By KEVIN HOWE
Monterey Herald Staff Writer
They've gone about as far as they can go.
On Wednesday, diplomas "with distinction" were awarded to seven graduates of the Defense Language Institute's top course, the Russian Arms Control Speaking Course.
Graduates will serve in the former Soviet Union to monitor compliance with nuclear arms reduction and nonproliferation efforts, serving as translators and interpreters at the highest levels in talks between governments.
To get there, the graduates — Army Sgt. Olga Yefremenkova, Air Force Tech. Sgt. Paul Shoop, Senior Airman Martin Thorson, Staff Sgts. Vladimir Tchekan, Dmitriy Dneprov and Maria Sergeeva, and Marine Corps Sgt. Kyle Coker — attended DLI's basic and intermediate Russian courses and served as linguists in the field.
They are expected to function at a professional and scientific level, translating and interpreting for arms inspection teams of the U.S. Defense Threat Reduction Agency, in its 10th year of operation.
The interpreter is "the most important person in the room" where these talks take place, said J. Mark Whitney, executive director of the U.S. Department of Energy's Moscow office.
Whitney, a DLI-taught Russian linguist and veteran of the Defense Threat Reduction Agency, told the graduates they can expect to work with secretaries of defense and state, generals, admirals, senators and congressmen as part of their duties.
"Important people are drawn to important work," he said. "It's no exaggeration to say that your contribution to national security will be vital."
Threat-reduction efforts have successfully shepherded the shutdown of Russian nuclear reactors that produced a metric ton each year of weapons-grade plutonium, he said, and provided jobs for Russian scientists and technicians who once worked on nuclear weapons programs, preventing them from seeking employment elsewhere.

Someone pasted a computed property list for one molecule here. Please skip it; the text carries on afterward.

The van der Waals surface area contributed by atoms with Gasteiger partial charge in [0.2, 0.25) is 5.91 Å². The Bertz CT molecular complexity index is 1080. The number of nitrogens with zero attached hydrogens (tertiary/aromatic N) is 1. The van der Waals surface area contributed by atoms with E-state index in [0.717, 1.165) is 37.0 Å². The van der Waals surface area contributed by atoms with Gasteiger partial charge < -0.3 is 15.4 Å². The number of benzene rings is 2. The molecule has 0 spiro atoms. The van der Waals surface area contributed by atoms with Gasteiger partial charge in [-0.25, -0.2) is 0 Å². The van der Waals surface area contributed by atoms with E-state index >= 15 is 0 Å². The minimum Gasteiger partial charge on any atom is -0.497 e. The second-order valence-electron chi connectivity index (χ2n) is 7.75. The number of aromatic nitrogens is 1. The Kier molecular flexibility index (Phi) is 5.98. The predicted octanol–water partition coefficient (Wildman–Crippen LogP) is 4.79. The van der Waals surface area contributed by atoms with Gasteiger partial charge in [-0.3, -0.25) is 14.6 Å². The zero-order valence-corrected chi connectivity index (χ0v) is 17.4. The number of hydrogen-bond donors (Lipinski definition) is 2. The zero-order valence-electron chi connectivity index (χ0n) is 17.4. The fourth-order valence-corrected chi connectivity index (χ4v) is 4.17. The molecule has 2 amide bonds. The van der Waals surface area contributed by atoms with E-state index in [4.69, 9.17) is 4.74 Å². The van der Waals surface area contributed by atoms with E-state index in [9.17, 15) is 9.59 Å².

The Defense Threat Reduction Agency and its predecessor, the Onsite Inspection Agency, have fielded 954 graduates of DLI's Russian Arms Control Speaking Course, said retired Army Col. Ronnie Faircloth, director of the agency's onsite inspection effort.
"We employ the highest number of Russian linguists and the highest caliber linguists," he said.
His agency and the language school have enjoyed a long-standing partnership, Faircloth said, and will continue to do so.
DLI's arms control course is "a bar set very high," said the school commandant, Army Col. Sue Ann Sandusky, who noted that all seven graduates exceeded the course requirements and are at a level of professional and technical fluency needed to do the job.
"You are going to contribute directly to our national defense," she told the graduates. "The ability to develop and deliver a course at this high level is a stimulus to excellence at DLI.
"You are now strategic assets," she said. "People who thought that the strategic importance of knowing the Russian language is diminishing were wrong. It's going to be important for a long time to come."
Kevin Howe can be reached at 646-4416 or email@example.com.